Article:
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Monitoring SARS-CoV-2 genetic diversity is strongly indicated because diversifying selection may lead to the emergence of novel variants resistant to naturally acquired or vaccine-induced immunity. To date, most data on SARS-CoV-2 genetic diversity has come from the sequencing of clinical samples, but such studies may suffer limitations due to costs and throughput. Wastewater-based epidemiology may provide an alternative and complementary approach for monitoring communities for novel variants. Given that SARS-CoV-2 can infect the cells of the human gut and is found in high concentrations in feces, wastewater may be a valuable source of SARS-CoV-2 RNA, which can be deep sequenced to provide information on the circulating variants in a community. Here we describe a safe, affordable protocol for the sequencing of SARS CoV-2 RNA using high-throughput Illumina sequencing technology. Our targeted sequencing approach revealed the presence of mutations associated with several Variants of Concern at appreciable frequencies. Our work demonstrates that wastewater-based SARS-CoV-2 sequencing can inform surveillance efforts monitoring the community spread of SARS-CoV-2 Variants of Concern and detect the appearance of novel emerging variants more cheaply, safely, and efficiently than the sequencing of individual clinical samples.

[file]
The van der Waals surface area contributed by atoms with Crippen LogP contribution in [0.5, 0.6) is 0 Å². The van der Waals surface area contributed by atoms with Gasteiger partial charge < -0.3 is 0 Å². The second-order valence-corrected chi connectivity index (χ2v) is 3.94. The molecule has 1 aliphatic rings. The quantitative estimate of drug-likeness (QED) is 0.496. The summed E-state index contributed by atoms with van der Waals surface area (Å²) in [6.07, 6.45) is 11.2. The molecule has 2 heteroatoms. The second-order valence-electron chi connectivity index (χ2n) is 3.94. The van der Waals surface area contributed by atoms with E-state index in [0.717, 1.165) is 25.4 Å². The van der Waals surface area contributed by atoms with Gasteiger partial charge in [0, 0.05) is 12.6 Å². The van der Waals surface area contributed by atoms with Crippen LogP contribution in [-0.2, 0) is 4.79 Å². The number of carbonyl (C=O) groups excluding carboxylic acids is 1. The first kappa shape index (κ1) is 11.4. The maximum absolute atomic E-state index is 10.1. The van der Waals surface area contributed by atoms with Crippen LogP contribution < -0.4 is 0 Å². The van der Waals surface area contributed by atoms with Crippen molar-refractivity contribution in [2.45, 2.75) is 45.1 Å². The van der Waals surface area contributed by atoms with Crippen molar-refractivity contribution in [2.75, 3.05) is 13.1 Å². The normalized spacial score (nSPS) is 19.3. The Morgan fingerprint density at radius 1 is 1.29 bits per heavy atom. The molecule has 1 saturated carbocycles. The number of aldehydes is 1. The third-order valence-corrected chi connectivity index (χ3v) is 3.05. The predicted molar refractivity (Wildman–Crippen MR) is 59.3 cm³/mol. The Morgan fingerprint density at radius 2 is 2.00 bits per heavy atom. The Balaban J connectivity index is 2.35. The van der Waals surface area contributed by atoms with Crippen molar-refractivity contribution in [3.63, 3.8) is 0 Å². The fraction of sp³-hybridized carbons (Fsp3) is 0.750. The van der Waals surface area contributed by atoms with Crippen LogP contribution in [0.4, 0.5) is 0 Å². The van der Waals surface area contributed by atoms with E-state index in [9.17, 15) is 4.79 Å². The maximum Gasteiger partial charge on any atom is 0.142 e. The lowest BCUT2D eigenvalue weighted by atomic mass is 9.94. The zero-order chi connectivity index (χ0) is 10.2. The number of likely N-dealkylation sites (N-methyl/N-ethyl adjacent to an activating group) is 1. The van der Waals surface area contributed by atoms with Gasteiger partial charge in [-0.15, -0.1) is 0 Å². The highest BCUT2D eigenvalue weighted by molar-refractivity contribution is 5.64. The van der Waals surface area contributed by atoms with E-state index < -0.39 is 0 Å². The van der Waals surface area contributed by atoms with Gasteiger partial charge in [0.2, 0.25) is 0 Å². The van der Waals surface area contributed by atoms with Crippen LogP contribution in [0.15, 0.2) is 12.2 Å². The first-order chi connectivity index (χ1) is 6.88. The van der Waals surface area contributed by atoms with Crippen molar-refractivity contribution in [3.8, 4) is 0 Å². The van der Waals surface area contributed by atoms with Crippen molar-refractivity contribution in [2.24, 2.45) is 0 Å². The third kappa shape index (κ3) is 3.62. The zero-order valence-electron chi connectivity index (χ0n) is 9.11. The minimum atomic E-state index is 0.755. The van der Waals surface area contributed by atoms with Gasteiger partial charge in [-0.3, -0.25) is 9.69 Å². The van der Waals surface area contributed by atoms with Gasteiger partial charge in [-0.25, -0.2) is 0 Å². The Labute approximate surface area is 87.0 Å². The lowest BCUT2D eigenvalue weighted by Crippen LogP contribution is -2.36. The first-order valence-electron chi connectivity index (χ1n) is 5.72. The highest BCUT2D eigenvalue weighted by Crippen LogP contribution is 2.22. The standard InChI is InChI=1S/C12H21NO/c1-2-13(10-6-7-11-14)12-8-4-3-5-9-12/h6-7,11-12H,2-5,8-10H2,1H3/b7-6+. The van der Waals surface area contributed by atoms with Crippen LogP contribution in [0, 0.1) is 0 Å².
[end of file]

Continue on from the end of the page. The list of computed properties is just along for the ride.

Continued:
This submitted manuscript is also included in medRxiv:

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